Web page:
Run Silent, Run Very Fast

Funding pushes development of 127 mph sub

February 18, 2007|By Allison Connolly | Allison Connolly,Sun reporter

Russia has it. And reportedly, so does Iran. Now the United States is taking another look at supercavitation, a technology first honed in Maryland more than 50 years ago that would allow mini-submarines to travel beneath the ocean's surface at more than 100 miles an hour.

The Navy wants to build a vessel that could deliver SEAL commandos underwater to enemy shores undetected at high speed. If successful, the technology could one day be used commercially to transport cargo around the world faster, promising a huge impact on commerce.

The Defense Advanced Research Projects Agency (DARPA), the Defense Department's research and development arm, awarded Northrop Grumman Corp.'s Undersea Systems in Annapolis a $5.4 million grant in November to design a concept vessel called the Underwater Express that can attain speeds of 110 knots, or 127 miles per hour. By comparison, the government says a Virginia-class submarine's cruising speed is 25 knots (29 mph). General Dynamics Corp.'s Electric Boat subsidiary in Groton, Conn., also won a contract to come up with a competing concept.

Likely long, cylindrical and 8 feet in diameter, the sub would have a blunted nose that would cut through the water. At high speed, the nose deflects water away from the surfaces of the vessel. A gas bubble or cavity forms around it, from the nose to the stern, which nearly eliminates drag and allows it to go faster.

Funding pulled

The initial award is small by defense contract standards, but if one of the teams develops a successful prototype, the total contract could be worth as much as $46 million.

It won't be easy, said Marshall Tulin, who DARPA credits with being the father of the technology and whose Howard County company, Hydronautics Inc., tried to bring the technology to market during the 1960s and 1970s.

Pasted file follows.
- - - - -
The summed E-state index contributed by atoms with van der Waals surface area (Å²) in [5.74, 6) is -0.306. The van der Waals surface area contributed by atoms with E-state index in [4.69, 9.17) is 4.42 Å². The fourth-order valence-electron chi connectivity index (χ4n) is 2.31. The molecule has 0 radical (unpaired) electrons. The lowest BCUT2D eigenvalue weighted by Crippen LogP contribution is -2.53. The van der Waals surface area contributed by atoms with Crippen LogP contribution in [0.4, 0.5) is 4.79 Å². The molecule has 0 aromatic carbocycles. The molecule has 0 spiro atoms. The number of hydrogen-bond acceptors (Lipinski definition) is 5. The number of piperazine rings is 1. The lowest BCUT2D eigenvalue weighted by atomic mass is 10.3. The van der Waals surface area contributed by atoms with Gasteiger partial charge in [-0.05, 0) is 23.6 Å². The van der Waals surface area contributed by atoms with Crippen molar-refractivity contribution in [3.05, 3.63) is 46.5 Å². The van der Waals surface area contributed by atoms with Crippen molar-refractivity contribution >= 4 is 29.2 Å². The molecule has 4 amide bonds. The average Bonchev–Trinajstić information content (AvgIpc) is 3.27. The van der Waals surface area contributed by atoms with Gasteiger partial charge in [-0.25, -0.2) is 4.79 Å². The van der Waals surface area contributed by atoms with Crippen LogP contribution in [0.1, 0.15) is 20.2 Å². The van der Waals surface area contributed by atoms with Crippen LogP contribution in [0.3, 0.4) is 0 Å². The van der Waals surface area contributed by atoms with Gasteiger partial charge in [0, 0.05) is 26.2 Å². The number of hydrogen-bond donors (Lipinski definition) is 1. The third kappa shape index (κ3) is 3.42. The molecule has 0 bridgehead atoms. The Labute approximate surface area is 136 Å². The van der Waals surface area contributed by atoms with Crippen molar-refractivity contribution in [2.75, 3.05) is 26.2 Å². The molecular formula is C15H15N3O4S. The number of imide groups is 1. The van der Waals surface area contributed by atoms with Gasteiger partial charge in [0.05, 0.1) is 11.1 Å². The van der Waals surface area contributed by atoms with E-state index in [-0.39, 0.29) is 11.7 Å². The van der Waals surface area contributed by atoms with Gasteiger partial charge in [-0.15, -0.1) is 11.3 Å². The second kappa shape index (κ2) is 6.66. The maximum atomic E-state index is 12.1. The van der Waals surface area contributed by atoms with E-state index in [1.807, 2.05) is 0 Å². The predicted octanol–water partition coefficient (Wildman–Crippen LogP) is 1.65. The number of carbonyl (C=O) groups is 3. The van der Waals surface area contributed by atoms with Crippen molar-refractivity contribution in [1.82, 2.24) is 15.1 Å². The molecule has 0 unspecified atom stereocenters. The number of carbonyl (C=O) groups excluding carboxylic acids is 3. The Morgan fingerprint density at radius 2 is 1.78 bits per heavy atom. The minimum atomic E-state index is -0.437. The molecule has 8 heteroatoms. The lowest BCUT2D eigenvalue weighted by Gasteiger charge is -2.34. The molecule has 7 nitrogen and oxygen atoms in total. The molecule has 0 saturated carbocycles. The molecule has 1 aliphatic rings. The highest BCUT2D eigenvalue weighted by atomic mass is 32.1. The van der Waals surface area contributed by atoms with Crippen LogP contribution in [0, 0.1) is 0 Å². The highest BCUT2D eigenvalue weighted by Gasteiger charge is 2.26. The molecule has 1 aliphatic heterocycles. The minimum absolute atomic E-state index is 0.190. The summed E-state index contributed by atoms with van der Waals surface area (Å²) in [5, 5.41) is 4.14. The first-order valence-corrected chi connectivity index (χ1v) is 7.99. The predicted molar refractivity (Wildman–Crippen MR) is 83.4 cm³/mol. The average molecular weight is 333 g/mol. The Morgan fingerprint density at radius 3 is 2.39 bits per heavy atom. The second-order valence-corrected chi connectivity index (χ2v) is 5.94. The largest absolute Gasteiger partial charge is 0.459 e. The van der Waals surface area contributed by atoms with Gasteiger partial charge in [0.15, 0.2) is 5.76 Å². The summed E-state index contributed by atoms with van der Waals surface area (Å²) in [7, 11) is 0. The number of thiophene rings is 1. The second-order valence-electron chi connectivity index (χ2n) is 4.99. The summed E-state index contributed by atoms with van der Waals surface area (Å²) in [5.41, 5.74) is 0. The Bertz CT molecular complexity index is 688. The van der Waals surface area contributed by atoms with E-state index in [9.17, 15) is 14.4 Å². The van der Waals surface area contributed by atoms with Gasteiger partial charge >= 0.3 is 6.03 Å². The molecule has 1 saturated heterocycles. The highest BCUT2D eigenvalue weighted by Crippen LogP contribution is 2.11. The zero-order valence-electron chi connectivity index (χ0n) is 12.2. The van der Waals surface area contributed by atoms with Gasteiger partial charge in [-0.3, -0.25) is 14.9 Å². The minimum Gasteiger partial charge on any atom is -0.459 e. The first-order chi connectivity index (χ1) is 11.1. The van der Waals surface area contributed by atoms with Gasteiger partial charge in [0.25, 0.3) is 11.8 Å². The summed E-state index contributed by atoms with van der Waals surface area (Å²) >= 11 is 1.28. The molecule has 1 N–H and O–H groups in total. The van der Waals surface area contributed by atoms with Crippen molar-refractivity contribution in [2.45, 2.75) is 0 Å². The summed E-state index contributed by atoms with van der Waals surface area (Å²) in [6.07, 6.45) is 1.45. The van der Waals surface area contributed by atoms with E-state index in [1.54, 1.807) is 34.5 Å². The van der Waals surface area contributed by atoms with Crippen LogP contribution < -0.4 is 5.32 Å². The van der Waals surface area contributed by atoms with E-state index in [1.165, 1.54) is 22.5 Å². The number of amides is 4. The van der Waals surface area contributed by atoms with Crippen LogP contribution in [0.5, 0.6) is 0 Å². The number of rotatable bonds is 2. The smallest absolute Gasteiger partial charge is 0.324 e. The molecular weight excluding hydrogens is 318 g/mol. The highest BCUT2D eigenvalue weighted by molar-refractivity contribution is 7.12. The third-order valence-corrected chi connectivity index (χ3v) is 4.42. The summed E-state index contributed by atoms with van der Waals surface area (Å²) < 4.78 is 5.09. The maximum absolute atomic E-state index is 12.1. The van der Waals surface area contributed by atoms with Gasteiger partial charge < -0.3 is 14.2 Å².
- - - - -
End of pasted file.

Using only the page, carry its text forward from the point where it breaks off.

Back then, Tulin said, the Navy was intent on developing a supercavitating vehicle that would "skim" the water on a cushion of air, but Congress pulled the funding. Hydronautics turned its focus to supercavitating foils or fins and propellers, including one for the U.S. Maritime Administration's 50-knot Denison hydrofoil. Work on it was discontinued.

The company also tested propulsion systems for the Navy and NASA in its 300-foot model basin, then the largest privately owned test basin in the country. Tulin and a partner sold the company in 1982 to Austin, Texas-based Tracor Inc. along with patent rights to the technology, though much of their work was not patented, he said.

Now 80 and a professor emeritus at University of California, Santa Barbara, Tulin said the technology has long been promising, but Northrop Grumman must overcome two big challenges: control and noise. He believes the latter is a big reason why the Navy didn't explore a supercavitating sub before.

Quiet operation

"The Navy was always focused on quiet operation underwater, and really excelled in that area," said Tulin, who said he wrote his first scientific paper on the flow dynamics of supercavitation in 1953. At that time he worked at the Navy's David Taylor Model Basin, now part of the Naval Surface Warfare Center's Carderock Division headquarters in Bethesda.

Cavitation is the physical process by which liquid changes to vapor in the form of bubbles. Unlike with supercavitation, where a bubble grows and envelops the object, cavitating air bubbles grow to a certain point and then collapse violently. For example, when water boils in a pot, it is "cavitating," Tulin said. But cavitation doesn't require heat: An object cutting through water at high speed can create low pressure pockets, allowing bubbles to form.

Normally, ships and submarines want to avoid cavitation, said Kenneth M. Kalumuck, a senior staff member in the Oceanic, Atmospheric & Remote Sensing Sciences Group at the Johns Hopkins Applied Physics Laboratory in Laurel.

In the movie The Hunt for Red October, he said, the crew heard loud clanking when the submarine sped up - the speed of the propellers caused low pressure pockets to form, triggering the physical process in which the liquid molecules turned into air bubbles, which then collapsed against the propeller blades as they whirled through the water, emitting an audible noise.

In such a case, the noise would have not only disclosed the submarine's position to the enemy, he said, but the collapsing bubbles could have caused damage to the blades.

However, if supercavitation were to occur, a bubble would form somewhere on a propeller blade and extend behind it, Kalumuck said, making it more or less stable and allowing the vessel to go faster. Tulin's supercavitating propellers worked in this way.

Russian scientist

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